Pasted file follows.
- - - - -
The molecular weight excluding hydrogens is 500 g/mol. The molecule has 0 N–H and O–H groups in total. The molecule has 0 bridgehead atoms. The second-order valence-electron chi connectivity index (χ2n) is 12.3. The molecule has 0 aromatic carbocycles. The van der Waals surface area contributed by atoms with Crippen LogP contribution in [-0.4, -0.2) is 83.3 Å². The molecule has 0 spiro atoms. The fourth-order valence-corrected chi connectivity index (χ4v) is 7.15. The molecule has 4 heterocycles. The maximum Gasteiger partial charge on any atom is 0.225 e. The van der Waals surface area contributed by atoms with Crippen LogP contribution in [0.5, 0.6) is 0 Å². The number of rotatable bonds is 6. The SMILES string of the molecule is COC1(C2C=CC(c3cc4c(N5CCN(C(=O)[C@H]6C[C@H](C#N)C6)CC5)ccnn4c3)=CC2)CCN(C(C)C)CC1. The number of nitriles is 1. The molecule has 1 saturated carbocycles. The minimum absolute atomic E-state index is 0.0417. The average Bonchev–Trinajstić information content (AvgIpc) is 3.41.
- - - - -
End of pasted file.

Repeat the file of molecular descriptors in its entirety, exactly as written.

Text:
The molecular weight excluding hydrogens is 500 g/mol. The molecule has 0 N–H and O–H groups in total. The molecule has 0 bridgehead atoms. The second-order valence-electron chi connectivity index (χ2n) is 12.3. The molecule has 0 aromatic carbocycles. The van der Waals surface area contributed by atoms with Crippen LogP contribution in [-0.4, -0.2) is 83.3 Å². The molecule has 0 spiro atoms. The fourth-order valence-corrected chi connectivity index (χ4v) is 7.15. The molecule has 4 heterocycles. The maximum Gasteiger partial charge on any atom is 0.225 e. The van der Waals surface area contributed by atoms with Crippen LogP contribution in [0.5, 0.6) is 0 Å². The number of rotatable bonds is 6. The SMILES string of the molecule is COC1(C2C=CC(c3cc4c(N5CCN(C(=O)[C@H]6C[C@H](C#N)C6)CC5)ccnn4c3)=CC2)CCN(C(C)C)CC1. The number of nitriles is 1. The molecule has 1 saturated carbocycles. The minimum absolute atomic E-state index is 0.0417. The average Bonchev–Trinajstić information content (AvgIpc) is 3.41.